Over the weekend, as Lev Parnas’ associates were pouring over purported passport and airport entry records of Andrei Lugovoi, the man who was convicted for the murder of Alexander Litvinenko, it was Parnas who was bragging on WhatsApp about the undercover Putin adversary.
First, the damning portrait of Parnas emerged in The Atlantic. It detailed how the lawyer had sent half a dozen WhatsApp groups to his “alleged” Russian clients—men who had requested he spy on Lugovoi and those who had sought help in destabilizing Putin’s government.
The group he sent the most messages to, said the report, was The Other Side, a WhatsApp conversation among the sleuths, including Parnas, and Dima Litvinenko, the son of Alexander Litvinenko.
On October 30, according to a timeline from the Atlantic, the “Other Side” group went full tilt and sent a bombshell to the wider WhatsApp community in the form of an image that he included in a group post titled, “Request: get one of those Crimea state criminals deported or killed…Ships are due to leave next week. Send info on ships.”
The post included an image of a white van with a tag on it, allegedly suggesting Lugovoi was a passenger, that he was on the loose in Russia and was potentially armed.
The Atlantic report included screenshots of communications from the group in which the sleuths exchanged information about their investigation, including photographs of passports and information about visa requirements for Lugovoi and his family.
Parnas and his “other side” then set off for Lugovoi’s apartment building, the report said, sharing the information they had gathered with his associates and encouraging them to confront him. While in Lugovoi’s apartment, the group shared a photograph of Putin’s current partner, Svetlana Savitskaya, who, The Atlantic said, “has been described as the woman who killed Litvinenko and may have been involved in the drug trade that the Kremlin has named Lugovoi a drug trafficker.”
On November 14, according to The Atlantic, Parnas posted the group message with Lugovoi’s name and a number to a post on social media: “We got him. He’s one of the occupants at a war. Can you send me to his apartment? I’ll take out the sharpshooter that was set up.”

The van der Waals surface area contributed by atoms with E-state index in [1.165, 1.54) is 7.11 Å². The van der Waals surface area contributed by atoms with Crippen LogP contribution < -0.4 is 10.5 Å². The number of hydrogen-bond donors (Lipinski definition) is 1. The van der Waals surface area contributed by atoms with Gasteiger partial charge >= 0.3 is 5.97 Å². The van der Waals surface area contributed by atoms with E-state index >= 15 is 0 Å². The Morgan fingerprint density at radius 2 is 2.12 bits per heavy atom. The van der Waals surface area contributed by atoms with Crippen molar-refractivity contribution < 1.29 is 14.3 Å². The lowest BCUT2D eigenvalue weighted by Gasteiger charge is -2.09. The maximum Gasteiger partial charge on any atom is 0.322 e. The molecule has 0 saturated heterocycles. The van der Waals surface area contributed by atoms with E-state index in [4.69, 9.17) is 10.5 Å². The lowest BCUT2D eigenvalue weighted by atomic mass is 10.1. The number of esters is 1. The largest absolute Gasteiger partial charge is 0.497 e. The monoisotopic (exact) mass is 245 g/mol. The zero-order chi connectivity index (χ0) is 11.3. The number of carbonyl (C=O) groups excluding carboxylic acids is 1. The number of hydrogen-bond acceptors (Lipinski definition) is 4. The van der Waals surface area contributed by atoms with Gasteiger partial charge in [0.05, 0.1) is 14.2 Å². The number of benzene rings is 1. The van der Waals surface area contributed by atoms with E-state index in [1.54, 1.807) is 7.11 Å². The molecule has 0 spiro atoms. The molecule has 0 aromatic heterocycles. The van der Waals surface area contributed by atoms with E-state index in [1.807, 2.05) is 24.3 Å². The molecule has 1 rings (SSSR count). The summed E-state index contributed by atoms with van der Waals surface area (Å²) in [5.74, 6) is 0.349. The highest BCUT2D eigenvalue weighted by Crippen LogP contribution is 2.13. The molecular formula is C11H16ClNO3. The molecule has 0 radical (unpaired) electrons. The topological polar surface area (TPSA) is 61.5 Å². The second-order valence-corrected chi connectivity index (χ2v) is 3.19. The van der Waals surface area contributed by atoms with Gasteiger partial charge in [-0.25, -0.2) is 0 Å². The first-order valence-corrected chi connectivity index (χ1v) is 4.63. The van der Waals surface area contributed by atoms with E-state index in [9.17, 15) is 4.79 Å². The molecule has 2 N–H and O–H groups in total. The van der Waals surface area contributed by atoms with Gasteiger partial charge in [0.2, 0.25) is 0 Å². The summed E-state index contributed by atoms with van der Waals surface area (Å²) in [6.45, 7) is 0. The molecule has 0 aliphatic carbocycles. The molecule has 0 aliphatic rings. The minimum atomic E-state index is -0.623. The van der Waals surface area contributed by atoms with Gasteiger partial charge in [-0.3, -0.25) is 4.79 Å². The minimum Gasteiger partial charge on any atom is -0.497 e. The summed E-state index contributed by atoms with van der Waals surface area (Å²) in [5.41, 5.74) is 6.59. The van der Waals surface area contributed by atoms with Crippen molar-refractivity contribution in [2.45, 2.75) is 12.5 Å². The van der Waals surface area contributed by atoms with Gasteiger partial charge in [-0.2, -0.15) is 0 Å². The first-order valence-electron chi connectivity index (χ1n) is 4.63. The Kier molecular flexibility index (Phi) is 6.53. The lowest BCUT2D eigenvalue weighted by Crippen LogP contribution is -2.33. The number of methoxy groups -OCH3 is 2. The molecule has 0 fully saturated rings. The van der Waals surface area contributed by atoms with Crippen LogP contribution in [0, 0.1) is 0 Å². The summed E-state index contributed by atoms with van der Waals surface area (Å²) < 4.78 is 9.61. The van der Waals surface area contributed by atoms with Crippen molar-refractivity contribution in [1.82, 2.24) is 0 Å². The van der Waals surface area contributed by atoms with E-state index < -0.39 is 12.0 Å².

Seven days later, he posted a photo to his Instagram account, which the Atlantic identified as the image that had been sent to Lugovoi’s associates. The post included an image of Parnas with a pistol pointed at his head.
Just days later, the computer record of a German Air Force aircraft was intercepted—and could lend weight to The Atlantic’s reporting that the leak of the plane logs originated with Parnas.
It is unclear who leaked the pilot’s ID document or the gun.
The investigators’ exchange messages show that at least some of the information Parnas provided had been gleaned from a Russian investigation into Lugovoi’s alleged role in the killing of Alexander Litvinenko.
Their post includes an image of Lugovoi’s travel documents that Parnas had allegedly obtained from a law enforcement source. He posted an image of Lugovoi’s passport, along with documents identifying a home phone number for Putin’s girlfriend Svetlana, published in a daily tabloid.
According to The Atlantic, Parnas had been trying to get the material published in the media for some time, using a consultancy named “Talent Farm.” Talented Farm has earned notoriety in the Kremlin for providing tips on what sanctions and travel bans against Russia’s alleged enemy list to foreign reporters.